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The 4-3-2 Method for Kegel Exercises

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Abstract

Performing Kegel exercises following prostatectomy is helpful in restoring continence, but requires concentration to accomplish the required contractions consistently. Confusion and effort with executing the procedure can reduce compliance. A new method subdivides the exercises into segments that can be executed without counting. The patient performs four sets of contractions daily, each set consisting of three contractions lasting two natural breaths, separated by two natural breaths. Because each number is below the limit that can be apprehended by subitizing without counting, cognitive effort is minimized.

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... The second session: Diagnosis of BPH, explanation of TURP as a treatment modality of BPH, probable complications of TURP including pain, infection, bleeding, urinary incontinence, and sexual dysfunction [1,16]. The third session: Effect of fatigue on sexual function, the importance of managing urinary incontinence for improving sexual satisfaction, role of physical activity and exercise in the recovery of sexual performance, role of pelvic floor muscle exercises in the improvement of sexual function and activity through controlling urinary incontinence [8,17,18]. ...
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... Kegel exercises are the most commonly practiced techniques for conservative management of post-prostatectomy incontinence [14], and various pelvic floor muscle exercise programs have been developed and spread widely for incontinence studies [15][16][17]. Those previous studies have not, however, investigated the mechanism of recovery from post-prostatectomy incontinence and have failed to make plausible assumptions [15][16][17]. ...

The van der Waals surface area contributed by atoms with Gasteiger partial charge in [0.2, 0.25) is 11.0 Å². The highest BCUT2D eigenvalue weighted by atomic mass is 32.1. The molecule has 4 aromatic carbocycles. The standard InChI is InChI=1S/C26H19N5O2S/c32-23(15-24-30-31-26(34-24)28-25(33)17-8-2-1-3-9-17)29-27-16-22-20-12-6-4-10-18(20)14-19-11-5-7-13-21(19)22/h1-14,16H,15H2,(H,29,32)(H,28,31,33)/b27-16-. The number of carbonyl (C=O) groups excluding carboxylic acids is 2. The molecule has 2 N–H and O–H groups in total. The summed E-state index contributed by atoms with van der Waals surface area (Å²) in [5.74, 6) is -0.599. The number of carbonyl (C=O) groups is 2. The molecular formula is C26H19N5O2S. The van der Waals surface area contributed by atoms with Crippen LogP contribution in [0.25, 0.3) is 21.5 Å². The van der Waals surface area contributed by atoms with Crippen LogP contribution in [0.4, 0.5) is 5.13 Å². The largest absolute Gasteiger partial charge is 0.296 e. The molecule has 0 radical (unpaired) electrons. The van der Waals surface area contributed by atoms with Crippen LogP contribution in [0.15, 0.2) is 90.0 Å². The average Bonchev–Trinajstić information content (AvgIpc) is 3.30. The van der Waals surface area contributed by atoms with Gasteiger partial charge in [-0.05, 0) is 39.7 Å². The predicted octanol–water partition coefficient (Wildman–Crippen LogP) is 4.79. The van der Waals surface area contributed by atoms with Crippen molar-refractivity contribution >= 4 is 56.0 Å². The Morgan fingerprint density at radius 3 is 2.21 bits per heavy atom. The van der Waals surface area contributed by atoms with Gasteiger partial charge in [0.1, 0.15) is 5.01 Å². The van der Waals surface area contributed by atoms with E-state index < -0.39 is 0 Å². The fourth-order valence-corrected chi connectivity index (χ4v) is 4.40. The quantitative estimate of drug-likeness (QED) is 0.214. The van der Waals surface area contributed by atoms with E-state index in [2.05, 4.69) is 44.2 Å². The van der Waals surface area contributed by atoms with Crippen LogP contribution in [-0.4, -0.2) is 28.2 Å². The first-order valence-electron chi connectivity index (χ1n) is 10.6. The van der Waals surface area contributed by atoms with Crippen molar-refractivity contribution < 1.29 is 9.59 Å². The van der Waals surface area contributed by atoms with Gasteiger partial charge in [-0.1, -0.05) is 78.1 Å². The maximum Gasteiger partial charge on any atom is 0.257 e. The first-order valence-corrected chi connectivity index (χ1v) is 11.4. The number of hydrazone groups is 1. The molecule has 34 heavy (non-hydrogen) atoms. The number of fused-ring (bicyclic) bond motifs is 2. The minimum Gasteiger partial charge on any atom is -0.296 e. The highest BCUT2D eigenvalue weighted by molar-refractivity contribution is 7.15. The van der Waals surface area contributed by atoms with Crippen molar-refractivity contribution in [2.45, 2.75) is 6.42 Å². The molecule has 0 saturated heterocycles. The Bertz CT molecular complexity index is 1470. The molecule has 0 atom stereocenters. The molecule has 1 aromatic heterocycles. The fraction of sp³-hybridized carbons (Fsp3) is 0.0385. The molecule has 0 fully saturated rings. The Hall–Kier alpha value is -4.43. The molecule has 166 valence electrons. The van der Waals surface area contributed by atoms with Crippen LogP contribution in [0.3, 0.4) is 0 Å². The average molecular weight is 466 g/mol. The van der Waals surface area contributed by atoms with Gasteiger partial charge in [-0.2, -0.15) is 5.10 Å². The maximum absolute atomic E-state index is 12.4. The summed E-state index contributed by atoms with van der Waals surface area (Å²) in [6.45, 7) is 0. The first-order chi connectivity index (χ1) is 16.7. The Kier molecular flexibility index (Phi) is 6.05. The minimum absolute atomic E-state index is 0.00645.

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We evaluated the efficacy of progressive resistance training of the pelvic floor muscle for post-prostatectomy incontinence. In this prospective study, 59 patients who underwent radical prostatectomy were evaluated preoperatively. Continence was sequentially assessed within 2 weeks postoperatively, and an exercise regimen was initiated at 6- and 12-weeks. The primary outcome was continent status and the secondary outcome was changes in muscle strength and endurance after the exercise intervention. Continence was defined as no urine loss in a 1h pad test. A total of 59 patients participated in this study. Six patients dropped out of the study because of non-compliance and orthopedic problems. Of the remaining 53 patients, 31 (58.5%) achieved pad-free continence at 12 weeks postoperatively. The patients were divided into two groups based on their continence status, and no statistically significant difference was observed in age, body mass index, prostate volume, prostate-specific antigen, pathological Gleason score sum, and pathological T stage. Meanwhile, preoperative maximal urethral closure pressure and change in hip extensor muscle strength and endurance during the 12-week exercise program were significantly higher in the continent group. In multivariate analysis, change in hip extensor muscle strength was the only significant parameter predicting achievement of continence status (Odds ratio, 1.039; p = 0.045). The changes in hip extensor muscle strength in the current exercise program was an independent predictor of continence status after radical prostatectomy. A large-scale prospective study on the relationship between extensor muscle strength and urinary incontinence should be explored in future.
... Anything and everything was his source of inspiration. After a clinic visit, he would come up with an improved pelvic floor exercise plan that is easier to follow and keep track of (Bridgeman & Roberts, 2010). And after a dinner with his friend from the Literature and Film department, he and his friends came up with an experiment whereby one could test whether apparent phi-motion was deliberately induced in a 1927 movie scene (Pannasch, Selden, Velichkovsky, & Bridgeman, 2011; speaking of movies, "Bruce Almighty" was reportedly one of Bruce's favorites, while another fascinating story for students of perception recounts how a 3D movie reversed Bruce's stereoblind vision (see Bridgeman, 2014;Peck, 2012)). ...
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